B. Singing a Melody at Sight (tested individually, 30 points)
The notation of a melody will be given. After one minute of preparation and a reference pitch from the piano, the student is asked to sing the melody. Note: in this exercise, the melodies are not necessarily from a familiar repertory, but are equivalent in their level of complexity. A typical example:
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C. Harmonic Dictation/Identifying Chords in Context (50 points) A short, chordal excerpt from a piano sonata will be played three times. The student will be given the notation of the excerpts rhythm, with certain notes numbered:
1 2 4 5 6 7 8 etc.
The first and third playings of the excerpt will be in a regular tempo (about MM=60), but on the second hearing the instructor will pause on the numbered chords. The student is asked to identify those chords by Roman numeral and inversion, or alternatively by lead-sheet symbols with slash-chord notation indicating the bass note (e.g. G7/B). The vocabulary of chords includes the following: diatonic triads and seventh chords (including the fully-diminished seventh chord) and secondary dominants, dominant sevenths, and diminished sevenths of all scale degrees (V/ii, V7/iii, viio7/V, etc.). Any chord may appear in inversion, and there may be a simple modulation to a closely related key.
Part Two, Concepts A. Analysis (65 points).
An excerpt from a string quartet will be given in score. Five of the chords and five of the non-harmonic (non-chord, complementary) tones will be marked with numbers. The student is asked to identify the chords by Roman numeral, and the non-harmonic tones by type. Some non-harmonic tone types that could occur include the following:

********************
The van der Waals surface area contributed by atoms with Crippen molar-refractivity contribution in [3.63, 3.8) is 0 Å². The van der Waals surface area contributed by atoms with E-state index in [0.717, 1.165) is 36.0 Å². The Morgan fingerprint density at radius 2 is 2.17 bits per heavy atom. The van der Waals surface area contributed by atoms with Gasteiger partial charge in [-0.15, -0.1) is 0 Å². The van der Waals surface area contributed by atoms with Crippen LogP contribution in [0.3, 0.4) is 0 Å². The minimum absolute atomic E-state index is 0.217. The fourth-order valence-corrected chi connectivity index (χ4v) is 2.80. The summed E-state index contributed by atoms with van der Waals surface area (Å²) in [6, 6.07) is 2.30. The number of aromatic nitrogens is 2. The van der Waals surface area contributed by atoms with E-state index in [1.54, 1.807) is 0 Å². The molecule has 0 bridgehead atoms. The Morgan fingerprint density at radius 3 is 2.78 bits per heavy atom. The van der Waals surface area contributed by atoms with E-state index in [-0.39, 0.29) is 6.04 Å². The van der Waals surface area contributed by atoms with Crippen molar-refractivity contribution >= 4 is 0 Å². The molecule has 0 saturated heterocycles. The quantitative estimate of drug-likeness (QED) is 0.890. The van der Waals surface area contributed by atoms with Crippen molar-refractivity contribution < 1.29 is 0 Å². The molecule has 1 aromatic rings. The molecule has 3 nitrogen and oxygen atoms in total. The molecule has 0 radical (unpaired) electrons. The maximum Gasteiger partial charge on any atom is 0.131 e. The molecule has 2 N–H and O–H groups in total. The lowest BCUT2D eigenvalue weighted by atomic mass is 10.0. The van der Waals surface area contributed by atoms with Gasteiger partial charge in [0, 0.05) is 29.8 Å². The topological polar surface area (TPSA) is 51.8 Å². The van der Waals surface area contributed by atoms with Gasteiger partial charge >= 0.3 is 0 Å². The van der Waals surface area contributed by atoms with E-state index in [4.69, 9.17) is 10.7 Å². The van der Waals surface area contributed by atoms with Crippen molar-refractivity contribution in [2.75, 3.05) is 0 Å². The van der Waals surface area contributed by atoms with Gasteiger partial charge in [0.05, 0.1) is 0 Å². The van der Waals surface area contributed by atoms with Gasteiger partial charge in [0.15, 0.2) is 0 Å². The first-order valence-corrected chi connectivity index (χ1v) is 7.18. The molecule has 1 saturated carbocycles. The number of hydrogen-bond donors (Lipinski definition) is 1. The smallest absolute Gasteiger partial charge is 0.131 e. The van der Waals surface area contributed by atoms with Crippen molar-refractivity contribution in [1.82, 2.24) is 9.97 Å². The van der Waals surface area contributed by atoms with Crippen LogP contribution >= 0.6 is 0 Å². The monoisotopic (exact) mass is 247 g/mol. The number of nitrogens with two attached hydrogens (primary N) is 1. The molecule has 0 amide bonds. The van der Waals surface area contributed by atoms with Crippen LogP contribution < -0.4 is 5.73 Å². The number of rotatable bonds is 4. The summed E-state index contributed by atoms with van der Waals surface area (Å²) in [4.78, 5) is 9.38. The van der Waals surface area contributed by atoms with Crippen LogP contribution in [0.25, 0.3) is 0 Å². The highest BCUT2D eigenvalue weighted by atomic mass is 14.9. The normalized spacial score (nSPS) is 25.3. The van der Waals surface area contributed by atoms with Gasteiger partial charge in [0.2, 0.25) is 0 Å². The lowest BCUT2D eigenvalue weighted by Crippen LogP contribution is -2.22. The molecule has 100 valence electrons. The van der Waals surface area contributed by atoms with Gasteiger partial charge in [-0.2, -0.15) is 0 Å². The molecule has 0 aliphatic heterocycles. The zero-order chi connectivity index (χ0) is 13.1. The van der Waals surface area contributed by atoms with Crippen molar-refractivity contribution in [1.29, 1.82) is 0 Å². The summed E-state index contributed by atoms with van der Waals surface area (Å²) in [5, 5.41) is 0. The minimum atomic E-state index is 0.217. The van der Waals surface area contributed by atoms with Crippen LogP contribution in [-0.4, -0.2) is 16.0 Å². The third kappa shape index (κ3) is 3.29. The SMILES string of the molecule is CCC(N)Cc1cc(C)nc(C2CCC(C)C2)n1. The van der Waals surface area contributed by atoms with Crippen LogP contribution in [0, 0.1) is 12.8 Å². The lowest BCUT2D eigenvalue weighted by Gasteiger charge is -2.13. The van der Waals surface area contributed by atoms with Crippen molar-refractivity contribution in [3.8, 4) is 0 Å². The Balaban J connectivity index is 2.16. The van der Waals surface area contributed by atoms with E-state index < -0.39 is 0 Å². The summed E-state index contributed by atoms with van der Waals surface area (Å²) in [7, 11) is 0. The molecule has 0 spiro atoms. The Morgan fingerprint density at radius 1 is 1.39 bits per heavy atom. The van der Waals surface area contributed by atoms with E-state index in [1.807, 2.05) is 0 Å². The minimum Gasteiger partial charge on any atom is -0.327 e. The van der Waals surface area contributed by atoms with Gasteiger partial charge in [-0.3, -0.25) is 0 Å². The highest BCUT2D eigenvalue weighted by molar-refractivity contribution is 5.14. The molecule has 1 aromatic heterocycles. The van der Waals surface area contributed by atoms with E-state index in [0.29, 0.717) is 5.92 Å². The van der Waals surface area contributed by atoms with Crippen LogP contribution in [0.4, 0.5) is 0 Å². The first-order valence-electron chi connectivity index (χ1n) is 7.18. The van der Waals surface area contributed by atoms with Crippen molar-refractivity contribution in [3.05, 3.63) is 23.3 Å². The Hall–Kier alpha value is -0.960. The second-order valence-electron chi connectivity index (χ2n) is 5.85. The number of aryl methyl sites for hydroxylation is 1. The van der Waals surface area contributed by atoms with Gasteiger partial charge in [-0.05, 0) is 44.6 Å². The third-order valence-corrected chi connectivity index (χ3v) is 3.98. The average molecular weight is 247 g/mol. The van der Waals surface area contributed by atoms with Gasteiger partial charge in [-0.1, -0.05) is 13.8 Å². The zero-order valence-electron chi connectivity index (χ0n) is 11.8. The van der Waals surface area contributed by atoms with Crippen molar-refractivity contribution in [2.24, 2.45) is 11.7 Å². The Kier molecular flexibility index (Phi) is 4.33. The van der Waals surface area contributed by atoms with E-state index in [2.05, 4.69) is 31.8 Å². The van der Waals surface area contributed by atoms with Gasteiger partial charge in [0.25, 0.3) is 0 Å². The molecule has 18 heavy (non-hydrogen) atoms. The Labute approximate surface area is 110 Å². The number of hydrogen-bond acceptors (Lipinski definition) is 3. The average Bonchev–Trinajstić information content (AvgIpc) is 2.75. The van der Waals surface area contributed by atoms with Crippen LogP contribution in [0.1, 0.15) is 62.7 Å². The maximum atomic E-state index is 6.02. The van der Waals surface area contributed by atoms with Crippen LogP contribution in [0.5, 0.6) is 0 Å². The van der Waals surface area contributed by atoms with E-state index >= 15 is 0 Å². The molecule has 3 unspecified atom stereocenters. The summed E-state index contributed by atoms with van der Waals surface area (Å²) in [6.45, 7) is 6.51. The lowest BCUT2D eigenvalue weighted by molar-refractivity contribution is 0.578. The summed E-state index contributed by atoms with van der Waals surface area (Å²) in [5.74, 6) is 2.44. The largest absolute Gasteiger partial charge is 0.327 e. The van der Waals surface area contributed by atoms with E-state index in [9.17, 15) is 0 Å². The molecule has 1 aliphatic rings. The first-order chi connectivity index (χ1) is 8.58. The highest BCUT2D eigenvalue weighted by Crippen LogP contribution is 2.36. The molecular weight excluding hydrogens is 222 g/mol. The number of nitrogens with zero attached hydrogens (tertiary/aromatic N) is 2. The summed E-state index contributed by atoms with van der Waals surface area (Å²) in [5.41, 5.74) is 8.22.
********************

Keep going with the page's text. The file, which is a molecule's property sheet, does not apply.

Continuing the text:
Passing tone Upper neighbor Suspension
In addition, a schematic representing the measures of the excerpt will be given: 1 5 10 15 | | | | | | | | | | | | | | | | etc.
The student will be asked to mark the excerpts phrases on this schematic with brackets or arches, and to identify each phrases cadence as authentic (V-I), plagal (IV-I), half (x-V) or deceptive (V-vi).
B. Harmonization/Figured Bass Realization (35 points)
A short four-part writing exercise will be given (four measures), in which the first half consists of a melody, and the second half is a bass line with figures representing the intervals above the bass. (The figures use the standard shorthand taught in undergraduate theory coursesa blank space represents the root position triad, 6 represents first inversion, 7 a root position seventh chord, etc.). The student will be
Escape tone (incomplete neighbor) Appoggiatura (incomplete N) Rearticulated suspension
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asked to harmonize the melody in four parts (including choosing appropriate chords), and realize the figured bass in four parts (the chords will be indicated by the figures). It is important for the student to follow proper voice-leading principles in this exercise: avoiding parallel fifths and octaves, resolving active tones in the right direction, and doubling and spacing chords correctly.
Suggested study materials for exam preparation Some textbooks/exercises that could be useful in preparing for the theory entrance exam:
Aural Skills (melodic dictation and sight singing): Robert Ottman, Music for Sight Singing
Aural Skills (harmonic): find a repertory of chordal music (any traditional Protestant hymn book will sufficenot one of the more recent ones), and have another student play you excerpts, stopping on certain chords after the first hearing and asking you to identify them.
Concepts: Stefan Kostka and Dorothy Payne, Tonal Harmony, Edward Aldwell and Carl Schachter, Harmony and Voice Leading, or Elizabeth West Marvin and Jane Clendinning, The Musicians Guide to Theory and Analysis
[Study Guide Ent Exam.doc Revised 05/05]